New Zealand King Salmon secures approval to build country’s first open ocean farm, will double production capacity

New Zealand King Salmon has received the green light to begin farming the first open ocean finfish site in New Zealand, putting the company on track to more than double its current 8,000 MT production capacity per year.

The publicly listed salmon producer’s Blue Endeavor project is designed to produce 10,000 MT of fish in 10 168-meter pens on two blocks of pens, with each pen housing 100,000 fish.

The farm will be built in two phases: Phase one, on the south side, will grow approximately 5,000 MT of king salmon per year. Phase two will be the northern block of pens, which will produce the same volume. The two blocks will occupy a surface area of 12 hectares in total.

Waves as high as 4 meters are expected to descend on the farm, which the company said makes solid engineering imperative. Each of the pens will be secured by mooring grids so it could withstand the waves.

Each of the pens will be secured by mooring grids so it could withstand the waves. Illustration: New Zealand King Salmon

“We’re pleased our plans to farm in the open ocean have been given the go ahead. This is a first for New Zealand and is a significant decision for the aquaculture industry,” says Graeme Tregidga, who was named Acting CEO following the abrupt departure of CEO Grant Rosewarne early this month.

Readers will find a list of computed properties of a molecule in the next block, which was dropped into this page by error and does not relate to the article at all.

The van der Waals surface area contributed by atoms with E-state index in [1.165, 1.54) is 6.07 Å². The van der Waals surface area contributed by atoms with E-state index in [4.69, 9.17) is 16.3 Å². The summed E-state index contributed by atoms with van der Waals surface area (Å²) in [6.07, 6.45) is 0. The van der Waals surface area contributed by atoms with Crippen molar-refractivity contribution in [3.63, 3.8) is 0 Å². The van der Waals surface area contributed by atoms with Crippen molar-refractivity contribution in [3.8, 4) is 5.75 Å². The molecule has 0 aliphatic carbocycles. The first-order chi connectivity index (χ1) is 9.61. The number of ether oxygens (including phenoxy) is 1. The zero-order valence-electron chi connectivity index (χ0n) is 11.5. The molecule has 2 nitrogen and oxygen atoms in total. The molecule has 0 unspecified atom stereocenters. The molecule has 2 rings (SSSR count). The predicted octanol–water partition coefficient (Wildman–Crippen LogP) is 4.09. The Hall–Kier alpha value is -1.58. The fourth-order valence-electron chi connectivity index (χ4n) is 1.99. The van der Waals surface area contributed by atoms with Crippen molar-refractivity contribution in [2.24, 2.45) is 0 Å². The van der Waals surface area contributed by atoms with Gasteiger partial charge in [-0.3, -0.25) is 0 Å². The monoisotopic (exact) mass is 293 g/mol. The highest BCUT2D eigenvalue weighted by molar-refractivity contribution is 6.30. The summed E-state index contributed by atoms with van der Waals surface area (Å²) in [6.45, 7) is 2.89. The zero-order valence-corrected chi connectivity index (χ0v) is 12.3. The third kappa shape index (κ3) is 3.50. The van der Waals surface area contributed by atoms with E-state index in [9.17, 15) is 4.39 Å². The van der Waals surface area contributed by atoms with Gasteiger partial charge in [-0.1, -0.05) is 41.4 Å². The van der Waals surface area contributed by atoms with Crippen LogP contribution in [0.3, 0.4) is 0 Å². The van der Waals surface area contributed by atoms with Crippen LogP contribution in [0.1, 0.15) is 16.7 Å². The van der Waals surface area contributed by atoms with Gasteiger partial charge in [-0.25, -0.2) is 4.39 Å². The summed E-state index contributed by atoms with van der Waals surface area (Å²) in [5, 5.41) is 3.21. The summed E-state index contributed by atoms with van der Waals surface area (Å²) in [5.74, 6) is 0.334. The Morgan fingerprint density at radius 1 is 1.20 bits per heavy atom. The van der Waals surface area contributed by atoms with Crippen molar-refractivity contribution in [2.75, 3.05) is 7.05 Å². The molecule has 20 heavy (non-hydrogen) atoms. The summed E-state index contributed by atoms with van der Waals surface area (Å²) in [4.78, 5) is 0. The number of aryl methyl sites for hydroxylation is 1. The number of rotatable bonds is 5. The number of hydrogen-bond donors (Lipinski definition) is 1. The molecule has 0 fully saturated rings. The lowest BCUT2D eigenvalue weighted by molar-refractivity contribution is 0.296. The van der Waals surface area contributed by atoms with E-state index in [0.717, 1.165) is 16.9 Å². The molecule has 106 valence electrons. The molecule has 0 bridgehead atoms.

Tregidga says the open ocean is part of the company’s long-term strategy, but the current focus remains on the company’s inshore farming production.

He said the application process has taken six years up to this point. The next step, he said, is to study the decision and associated conditions before coming up with an implementation plan and investment options.

NZKS General Manager of Aquaculture, Grant Lovell, said open ocean farming makes logical sense for both the environment and for the species in the long term.

Fish farming in the open ocean is deemed biologically beneficial to salmon as it exposes them to cold water year-round. Near shore waters, where all of salmon farming in New Zealand is currently sited, are warming because of climate change.

“While there might be opportunities to increase the productivity of existing salmon farms, the substantial increase in industry output to produce 70,000 to 80,000 tonnes of salmon per annum will require farming in the open ocean. Inshore water space with the right attributes and conditions for optimal salmon growth is limited,” said Consultancy Two Two Eight Ltd in a report prepared for Fisheries New Zealand.

The approval of the open-ocean project by New Zealand authorities sends a clear signal to the industry that the government wants to see growth in the sector. Just last October, the government approved the country’s first land-based salmon farm project.

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